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Can Next Gen car help return Cup to Indianapolis oval?

MADISON, Ill. — The positive reviews for last weekend’s racing at Charlotte Motor Speedway marked another triumph for the Next Gen car on an intermediate track. That raises the question of if the car could help the Cup Series return to Indianapolis Motor Speedway’s oval.

This season marks the second year Cup cars will compete on Indy’s road course after running on the oval from 1994-2020. Even before the move to the road course, some drivers were outspoken about their desire to remain on the oval.

The track always has been difficult for Cup cars to run side-by-side because of the narrow groove in the corners. Attendance declined through the years, leading to the move to the road course, which incorporates a portion of the oval.

With the Next Gen car this season, the racing at Auto Club Speedway (2-mile track) and Las Vegas and Charlotte (1.5-mile tracks) received rave reviews.

But the car hasn’t worked well at all tracks. The racing in the All-Star Race at Texas Motor Speedway, a 1.5-mile track, was not viewed as positively. Reigning Cup champion Kyle Larson said Friday that Texas “isn’t very racy at all.”

But could things be different with Indianapolis?

“Indy is just a difficult track,” Larson said Friday at World Wide Technology Raceway. “You can look at even the IndyCar race this year – it wasn’t that exciting and those cars build really big runs. So, I still think it would be not very good racing for us. And it seems like with these cars and the way the air runs off the back, I think it could have the potential of being even worse than normal, just because it’s a flat track.

“As a driver, I would love to win on the oval there. But the road course is, to me, more exciting racing.”

Larson is not alone in his opinion.

“Honestly, I think Indy would be worse in these cars,” Ryan Blaney said. “With the prior car, with a little bit of skew in them you’d pray for like six inches or a foot that (the car ahead would) miss the bottom. If you could get your headlight out (in clean air), you’re in decent shape.

“Now there is zero skew in them. You would need half a car down and at Indy that is not going to happen. I honestly think that it would be worse in this car. I love racing big Indy just for nostalgia purposes, (but) I think it would be a worse race than what we had.”

Christopher Bell noted that the racing has been good at the intermediate tracks with multiple lanes. That’s not as likely at Indianapolis.

“Any of those tracks that you can move around and pick different lanes, we’ve had great races,” Bell said. “At Texas we could not move around. We had to follow each other and it was not a great race.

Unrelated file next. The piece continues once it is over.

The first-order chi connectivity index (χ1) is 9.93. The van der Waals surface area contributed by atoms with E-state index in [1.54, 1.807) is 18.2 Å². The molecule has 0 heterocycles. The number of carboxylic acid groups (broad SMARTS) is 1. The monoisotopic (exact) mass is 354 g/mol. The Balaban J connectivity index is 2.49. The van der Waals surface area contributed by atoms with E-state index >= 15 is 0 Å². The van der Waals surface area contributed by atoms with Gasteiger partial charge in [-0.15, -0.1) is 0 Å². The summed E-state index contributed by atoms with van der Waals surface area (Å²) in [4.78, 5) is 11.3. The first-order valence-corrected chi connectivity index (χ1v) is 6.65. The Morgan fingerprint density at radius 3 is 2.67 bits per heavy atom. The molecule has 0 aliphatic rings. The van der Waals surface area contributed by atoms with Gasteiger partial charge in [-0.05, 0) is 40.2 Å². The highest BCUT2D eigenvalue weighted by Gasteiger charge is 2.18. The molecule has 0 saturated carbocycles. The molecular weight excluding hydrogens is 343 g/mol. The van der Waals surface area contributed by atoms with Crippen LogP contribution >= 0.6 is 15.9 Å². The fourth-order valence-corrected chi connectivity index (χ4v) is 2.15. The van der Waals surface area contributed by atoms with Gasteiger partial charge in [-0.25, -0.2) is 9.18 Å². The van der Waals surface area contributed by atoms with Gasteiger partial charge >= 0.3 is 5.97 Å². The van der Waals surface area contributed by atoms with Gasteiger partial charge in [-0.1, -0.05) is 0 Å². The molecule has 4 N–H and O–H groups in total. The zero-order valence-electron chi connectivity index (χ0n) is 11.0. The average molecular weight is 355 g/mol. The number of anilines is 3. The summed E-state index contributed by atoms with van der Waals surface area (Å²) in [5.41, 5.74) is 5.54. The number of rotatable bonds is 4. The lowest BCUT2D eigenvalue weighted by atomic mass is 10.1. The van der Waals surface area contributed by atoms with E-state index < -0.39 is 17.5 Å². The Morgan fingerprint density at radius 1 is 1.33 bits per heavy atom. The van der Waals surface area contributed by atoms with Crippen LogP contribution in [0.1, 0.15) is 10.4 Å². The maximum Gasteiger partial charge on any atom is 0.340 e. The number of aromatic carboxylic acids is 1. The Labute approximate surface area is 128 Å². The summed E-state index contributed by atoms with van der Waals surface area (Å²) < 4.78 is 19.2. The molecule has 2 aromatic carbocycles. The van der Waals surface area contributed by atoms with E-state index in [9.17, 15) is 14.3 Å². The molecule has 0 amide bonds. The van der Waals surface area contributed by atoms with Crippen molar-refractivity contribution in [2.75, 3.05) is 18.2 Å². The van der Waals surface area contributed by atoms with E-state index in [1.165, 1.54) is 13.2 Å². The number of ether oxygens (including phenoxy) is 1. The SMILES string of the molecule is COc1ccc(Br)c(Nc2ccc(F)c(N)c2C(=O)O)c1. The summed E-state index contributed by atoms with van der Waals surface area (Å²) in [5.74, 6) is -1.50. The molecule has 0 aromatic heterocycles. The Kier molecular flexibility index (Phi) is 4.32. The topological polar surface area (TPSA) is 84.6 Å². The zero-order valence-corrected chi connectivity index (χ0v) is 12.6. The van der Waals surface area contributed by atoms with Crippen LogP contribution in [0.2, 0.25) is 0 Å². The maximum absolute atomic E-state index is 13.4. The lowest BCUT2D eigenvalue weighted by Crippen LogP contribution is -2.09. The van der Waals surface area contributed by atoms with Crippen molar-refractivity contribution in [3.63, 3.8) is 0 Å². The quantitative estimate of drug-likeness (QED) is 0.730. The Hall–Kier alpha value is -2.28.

“If we went to Indy and ran on the oval, I think it would be very similar to Texas — if not worse.”

NASCAR Cup Series  Big Machine Hand Sanitizer 400 Powered by Big Machine Records

INDIANAPOLIS, INDIANA - JULY 05: Kevin Harvick, driver of the #4 Busch Light Patriotic Ford, leads the field on the final restart of the NASCAR Cup Series Big Machine Hand Sanitizer 400 Powered by Big Machine Records at Indianapolis Motor Speedway on July 05, 2020 in Indianapolis, Indiana. (Photo by Jamie Squire/Getty Images)

Getty Images

Former Cup champion Kurt Busch sees opportunities at Indy — but some changes would need to be made.

“To me the quickest answer is (after) watching the Indy 500 and racing in it a few years back, there are options for downforce that teams have in other forms of motorsport,” Busch said.

“In NASCAR, we’re basically boxed into this very small box of adjustments. Let the teams have more downforce that they can take out of the front or put in the front, in the rear or out of the rear.

“That would create a window for guys who have this package and guys having that package at the same style track. That might open things up to who has short run speed versus long run speed in a different way or a different opportunity.”

Whatever the solution, Kevin Harvick — who won the last Cup race on Indy’s oval in 2020 — is steadfast in saying that the series needs to run the same track that hosts the Indianapolis 500.

“It could be the greatest race on earth,” Harvick said. “What is the real ingredient that made Charlotte so much better than Texas? I don’t know. I don’t think anybody knows. You just have to do it. I think that would be the only way you would find out.

“It is kind of a stumper to try to figure out exactly what the ingredients are that make a good race or a bad race and what tracks are good and what tracks are bad. I wish somebody could tell me because I would have bet a million dollars last week that Charlotte was going to be horrendous. Then all of a sudden we are running up on a part of the race track that we haven’t run in five or six years.”

Even if it wouldn’t happen at Indianapolis, Harvick said the series belongs on the oval.

“I hate driving into the Brickyard and driving backward down the straightaway and driving the road course,” Harvick said. “I think it is terrible for our sport and almost degrading to a certain degree that you take the best racing series in the country and take it to what most would consider one of the greatest race tracks in the world but race on the road course.”